The original story has been corrected – it wrongly said that state consent was needed for the change. Morrison told a news conference on Thursday he wanted state and territory agreement, but it is not formally required.
If like most Australians you have an online shopping habit, then as of this Sunday you will likely pay 10% more for any goods you have delivered from overseas suppliers.
The reforms rely on local and overseas businesses and platforms (such as eBay and Alibaba) that make more than A$75,000 worth of annual sales in Australia to collect Goods and Service Tax on sales of imported goods worth A$1,000 or less, and then pass on that revenue to Australian authorities. Australia is the first country to require offshore suppliers to collect GST.
Once a platform reaches the A$75,000 threshold, any business making sales to Australian consumers through that platform will need to charge GST regardless of its size.
However, the complexity of the reforms might jeopardise the necessary cooperation of overseas businesses, and place consumers at risk of paying wrongly charged GST. It could also leave governments locked in to an ineffective way of collecting GST on imported goods.
The government’s own estimates suggest that, after taking into account exclusions and non-compliance, the reforms will capture only half of all eligible sales. This will generate modest revenues of A$300 million over the first three years.
Why the reforms?
There are several good reasons to extend GST to goods bought by Australian consumers from overseas suppliers.
Much has been made of the need to “level the playing field” between domestic retailers (who collect GST on all eligible sales) and overseas retailers (where GST is charged only on sales over A$1,000).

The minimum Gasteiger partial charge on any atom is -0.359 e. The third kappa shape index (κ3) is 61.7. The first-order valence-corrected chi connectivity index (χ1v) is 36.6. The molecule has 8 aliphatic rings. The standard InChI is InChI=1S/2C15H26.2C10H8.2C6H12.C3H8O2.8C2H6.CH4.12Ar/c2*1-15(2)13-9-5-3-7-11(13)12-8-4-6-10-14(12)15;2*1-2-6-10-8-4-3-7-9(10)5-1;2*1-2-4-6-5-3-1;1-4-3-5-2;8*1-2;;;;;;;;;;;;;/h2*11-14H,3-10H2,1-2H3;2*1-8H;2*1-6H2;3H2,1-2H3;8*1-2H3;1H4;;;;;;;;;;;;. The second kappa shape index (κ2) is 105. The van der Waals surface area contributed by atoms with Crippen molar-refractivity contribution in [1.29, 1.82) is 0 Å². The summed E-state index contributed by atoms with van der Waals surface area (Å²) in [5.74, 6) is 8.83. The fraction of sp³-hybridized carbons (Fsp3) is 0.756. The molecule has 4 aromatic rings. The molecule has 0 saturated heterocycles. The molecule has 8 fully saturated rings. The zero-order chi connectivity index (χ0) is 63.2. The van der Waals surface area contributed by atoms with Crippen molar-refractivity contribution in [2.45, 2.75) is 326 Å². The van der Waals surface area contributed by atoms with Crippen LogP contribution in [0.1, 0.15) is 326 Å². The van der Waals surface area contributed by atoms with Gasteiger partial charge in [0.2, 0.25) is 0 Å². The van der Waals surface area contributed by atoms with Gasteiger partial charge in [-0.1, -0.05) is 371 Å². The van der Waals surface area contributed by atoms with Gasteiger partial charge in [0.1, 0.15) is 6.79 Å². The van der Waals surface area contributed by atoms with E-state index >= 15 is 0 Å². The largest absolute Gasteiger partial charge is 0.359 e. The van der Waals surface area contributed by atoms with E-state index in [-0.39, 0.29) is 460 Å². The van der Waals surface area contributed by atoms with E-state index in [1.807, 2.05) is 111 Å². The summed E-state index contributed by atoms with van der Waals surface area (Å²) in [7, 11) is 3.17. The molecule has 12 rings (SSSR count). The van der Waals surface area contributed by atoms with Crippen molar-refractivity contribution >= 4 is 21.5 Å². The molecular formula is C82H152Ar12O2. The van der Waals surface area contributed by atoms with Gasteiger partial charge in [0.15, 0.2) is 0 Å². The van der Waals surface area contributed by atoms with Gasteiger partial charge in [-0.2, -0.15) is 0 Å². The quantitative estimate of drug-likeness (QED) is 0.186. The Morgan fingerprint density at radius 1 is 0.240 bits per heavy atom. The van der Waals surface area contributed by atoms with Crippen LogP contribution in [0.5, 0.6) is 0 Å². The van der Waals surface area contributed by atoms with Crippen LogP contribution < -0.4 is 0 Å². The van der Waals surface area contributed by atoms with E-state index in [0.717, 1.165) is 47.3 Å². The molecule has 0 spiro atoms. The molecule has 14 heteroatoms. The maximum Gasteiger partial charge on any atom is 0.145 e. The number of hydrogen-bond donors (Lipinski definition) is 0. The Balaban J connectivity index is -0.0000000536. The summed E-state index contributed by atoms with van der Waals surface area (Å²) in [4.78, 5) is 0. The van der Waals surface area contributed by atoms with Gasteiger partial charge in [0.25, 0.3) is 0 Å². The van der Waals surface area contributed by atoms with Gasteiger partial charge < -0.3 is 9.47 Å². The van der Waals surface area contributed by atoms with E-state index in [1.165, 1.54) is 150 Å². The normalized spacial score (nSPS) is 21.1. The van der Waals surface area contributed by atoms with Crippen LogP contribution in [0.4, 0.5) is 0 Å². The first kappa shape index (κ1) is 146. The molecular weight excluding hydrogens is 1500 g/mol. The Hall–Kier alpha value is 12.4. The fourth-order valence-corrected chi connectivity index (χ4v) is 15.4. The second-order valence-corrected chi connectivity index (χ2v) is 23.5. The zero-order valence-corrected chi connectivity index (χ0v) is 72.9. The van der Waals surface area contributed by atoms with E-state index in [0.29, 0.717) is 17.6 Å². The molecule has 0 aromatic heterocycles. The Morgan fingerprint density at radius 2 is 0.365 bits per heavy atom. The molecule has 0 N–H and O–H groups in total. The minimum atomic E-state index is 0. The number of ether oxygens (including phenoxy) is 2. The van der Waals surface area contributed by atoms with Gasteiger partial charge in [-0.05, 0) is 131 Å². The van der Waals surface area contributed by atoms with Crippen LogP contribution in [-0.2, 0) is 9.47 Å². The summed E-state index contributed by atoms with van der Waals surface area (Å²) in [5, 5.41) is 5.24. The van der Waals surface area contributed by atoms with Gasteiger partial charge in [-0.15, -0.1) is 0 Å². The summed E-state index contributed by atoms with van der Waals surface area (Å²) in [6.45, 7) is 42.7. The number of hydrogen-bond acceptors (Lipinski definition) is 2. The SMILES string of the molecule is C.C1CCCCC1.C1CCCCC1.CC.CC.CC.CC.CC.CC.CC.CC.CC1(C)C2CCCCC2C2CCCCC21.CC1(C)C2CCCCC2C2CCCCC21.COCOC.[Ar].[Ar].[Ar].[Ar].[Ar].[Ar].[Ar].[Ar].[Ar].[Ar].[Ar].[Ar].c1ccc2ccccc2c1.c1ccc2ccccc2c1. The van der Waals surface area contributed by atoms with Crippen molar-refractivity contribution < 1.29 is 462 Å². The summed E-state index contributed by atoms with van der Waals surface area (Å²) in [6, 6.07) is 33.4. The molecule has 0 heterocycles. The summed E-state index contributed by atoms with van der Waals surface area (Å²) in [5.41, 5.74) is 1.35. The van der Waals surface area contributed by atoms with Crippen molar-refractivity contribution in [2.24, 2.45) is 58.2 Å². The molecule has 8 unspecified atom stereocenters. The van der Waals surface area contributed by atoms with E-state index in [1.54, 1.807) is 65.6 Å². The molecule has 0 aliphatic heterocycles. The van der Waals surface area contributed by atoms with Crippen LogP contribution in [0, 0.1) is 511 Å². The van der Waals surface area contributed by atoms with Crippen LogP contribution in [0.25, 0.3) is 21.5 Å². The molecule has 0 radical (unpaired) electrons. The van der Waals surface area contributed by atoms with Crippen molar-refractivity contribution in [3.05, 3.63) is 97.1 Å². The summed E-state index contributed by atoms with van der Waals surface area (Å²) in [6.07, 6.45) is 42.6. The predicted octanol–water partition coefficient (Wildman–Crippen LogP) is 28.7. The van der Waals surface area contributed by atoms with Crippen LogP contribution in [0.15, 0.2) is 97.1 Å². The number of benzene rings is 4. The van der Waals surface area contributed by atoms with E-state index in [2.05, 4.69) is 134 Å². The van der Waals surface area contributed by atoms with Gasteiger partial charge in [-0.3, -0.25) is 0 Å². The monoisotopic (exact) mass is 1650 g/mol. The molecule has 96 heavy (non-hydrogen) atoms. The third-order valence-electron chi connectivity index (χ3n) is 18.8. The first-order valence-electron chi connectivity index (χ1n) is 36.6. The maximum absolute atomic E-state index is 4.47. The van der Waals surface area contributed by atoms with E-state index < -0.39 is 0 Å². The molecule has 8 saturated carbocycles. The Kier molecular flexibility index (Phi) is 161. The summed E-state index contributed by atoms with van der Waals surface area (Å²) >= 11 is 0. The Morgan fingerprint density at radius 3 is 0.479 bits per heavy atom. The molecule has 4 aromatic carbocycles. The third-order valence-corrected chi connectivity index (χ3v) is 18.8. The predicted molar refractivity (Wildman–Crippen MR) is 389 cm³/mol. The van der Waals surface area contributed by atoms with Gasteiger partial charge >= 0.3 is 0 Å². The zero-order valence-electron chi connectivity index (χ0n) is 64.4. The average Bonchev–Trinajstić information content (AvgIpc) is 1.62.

At a more basic level, as a tax on household consumption, the GST should tax the purchases of final consumers. Therefore all imports should be taxed under a GST, as this is where the goods will most likely be consumed.
The choice to not tax imports of low-value goods was made for a practical reason – the cost of customs authorities collecting the GST at the border could outweigh the revenue obtained. Estimates suggest the exclusion cost about A$390 million, or less than 1% of total GST revenues of A$62.2 billion for 2017-2018.
But this has changed with the expansion of online shopping and the development of collection methods other than at the border. These reforms are therefore best understood as a revenue-integrity measure.
What will be the effect of the changes?
As border authorities will continue to collect GST on imported goods worth more than A$1,000, the reforms effectively establish two separate schemes for imported goods.